|Tim Westergran and Joe Kennedy watch as their company begins trading in 2011|
SAN FRANCISCO (Reuters) - Pandora Media Inc hopes to go back to the future with the return of co-founder Tim Westergren as CEO and a renewed focus on its industry-leading data trove, built from the listening habits of more than 81 million people.
Plagued by a business model that forces the company to pay much of its revenue in royalties, and facing brutal competition from Apple Inc, Alphabet Inc's Google, Amazon.com Inc and others, Pandora has failed to turn a profit since its 2011 initial public offering.
Yet the recent turn by Pandora to refocus on its technology - a move that Westergren is expected to accelerate - offers some rays of hope, analysts say.
Westergren, a former musician, had spearheaded Pandora's Music Genome Project, a pioneering music categorization system that uses hundreds of characteristics to describe songs and a complex mathematical algorithm to organize them. Pandora aims to use that taxonomy, as well as data about users' listening habits, to improve its music recommendation and discovery services.
While virtually all streaming services make heavy use of data, many academics consider Pandora's dataset to be superior, citing the proprietary categorization system, how long Pandora has been in the business, and its large number of monthly active listeners.
The Music Genome Project gives Pandora a unique authority as it makes recommendations, said Roger Dannenberg, a professor of computer science and music at Carnegie Mellon University.
"The research community thinks of Pandora as having kind of the gold standard," he said.
Pandora was somewhat slow to exploit its data: it did not hire its first data scientist until 2009, leaving its software engineers to dabble with data analysis.
The previous chief executive, digital advertising veteran Brian McAndrews, had focused on Pandora's advertising business and lacked Westergren's deep ties to the music industry.
The new CEO told Reuters he is confident he is the right leader to steer the transformation.
"We need an evangelist," Westergren said in an interview. "I think that founders have a certain connection to the company - it's in my bones."
Pandora's data science team now numbers more than 30, and the company has been able to take advantage of the common affinity between math and music in recruiting talent.
One of the first fruits of the data effort is Thumbprint Radio, a feature launched in December that studies songs individual users have given a "thumbs up" to in order to create personalized stations for them.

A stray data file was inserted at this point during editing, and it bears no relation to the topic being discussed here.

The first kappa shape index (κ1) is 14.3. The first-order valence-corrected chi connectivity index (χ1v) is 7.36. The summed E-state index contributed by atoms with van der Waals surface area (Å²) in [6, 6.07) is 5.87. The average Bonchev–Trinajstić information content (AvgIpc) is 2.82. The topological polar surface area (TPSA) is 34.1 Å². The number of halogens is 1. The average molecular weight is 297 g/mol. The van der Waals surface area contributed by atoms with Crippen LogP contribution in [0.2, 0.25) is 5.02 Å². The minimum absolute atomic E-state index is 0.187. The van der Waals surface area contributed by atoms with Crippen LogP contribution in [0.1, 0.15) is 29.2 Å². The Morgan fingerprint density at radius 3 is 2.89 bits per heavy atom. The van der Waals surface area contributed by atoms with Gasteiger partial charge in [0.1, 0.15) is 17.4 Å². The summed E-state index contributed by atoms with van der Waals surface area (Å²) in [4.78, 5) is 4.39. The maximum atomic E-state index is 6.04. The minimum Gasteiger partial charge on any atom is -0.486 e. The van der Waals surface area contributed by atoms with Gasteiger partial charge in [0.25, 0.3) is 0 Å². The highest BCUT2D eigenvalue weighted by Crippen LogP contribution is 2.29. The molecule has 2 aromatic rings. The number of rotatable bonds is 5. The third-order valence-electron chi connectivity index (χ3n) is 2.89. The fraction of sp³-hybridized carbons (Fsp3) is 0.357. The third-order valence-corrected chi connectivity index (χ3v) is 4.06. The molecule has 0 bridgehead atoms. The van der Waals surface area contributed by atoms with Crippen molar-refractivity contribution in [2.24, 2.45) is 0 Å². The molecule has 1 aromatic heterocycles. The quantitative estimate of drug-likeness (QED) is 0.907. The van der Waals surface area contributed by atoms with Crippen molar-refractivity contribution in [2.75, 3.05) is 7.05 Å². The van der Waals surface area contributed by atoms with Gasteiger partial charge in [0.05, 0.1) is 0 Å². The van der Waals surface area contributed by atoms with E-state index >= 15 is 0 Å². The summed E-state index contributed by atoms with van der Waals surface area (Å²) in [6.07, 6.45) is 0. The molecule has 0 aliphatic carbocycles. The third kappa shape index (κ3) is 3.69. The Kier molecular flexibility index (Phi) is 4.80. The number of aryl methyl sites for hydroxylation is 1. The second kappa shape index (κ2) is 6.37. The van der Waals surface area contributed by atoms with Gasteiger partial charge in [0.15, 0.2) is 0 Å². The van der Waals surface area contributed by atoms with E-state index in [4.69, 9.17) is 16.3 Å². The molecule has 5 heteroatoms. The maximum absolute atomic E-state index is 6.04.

Listeners have made it the second-most-popular Pandora station, with those who use Thumbprint tuning in for about 80 minutes a day, three days a week on average, according to the company.
The technical challenge was not trivial, said Erik Schmidt, a senior scientist at Pandora. With traditional Pandora stations, users start by selecting an artist, genre or composer, offering insight into what they want to listen to. Thumbprint provides no such clues, making it more challenging to infer what a listener is in the mood for.
Furthermore, Schmidt added, Thumbprint cuts across users' musical tastes, from classical to metal, which can make it hard to weave smooth transitions between songs. The team created three new recommendation algorithms to address the task.
The company uses machine learning to fine-tune other aspects of its service, down to studying individual users' tolerance for repetition of their favorite songs.
But even the best technology cannot remove the primary hurdle facing Pandora: the royalties it has to pay artists and publishers.
Apple and Google can afford to take losses on their streaming services, in hopes they will drive device sales, said David Pakman, a partner at Venrock who co-founded Apple's music group.
"Unfortunately, I just don't think Pandora is a business," he said.
Unlike other streaming services, which have negotiated deals with record labels to allow listeners to pick songs, Pandora has acted more like a radio station, delivering a stream of songs that match a genre or artist but not allowing customers to make specific selections.
As on-demand services catch on, Pandora is now playing catch-up and negotiating with record labels for the licenses it needs to offer such a service.
Westergren brushed aside reports that Pandora is considering a sale. He noted the company recently acquired assets from streaming company Rdio to support its on-demand offering as well as Ticketfly, which paves the way for selling concert tickets.
"If you want to sell a company, you don't do that by spending half a billion on acquisitions and hiring a new CEO," Westergren said.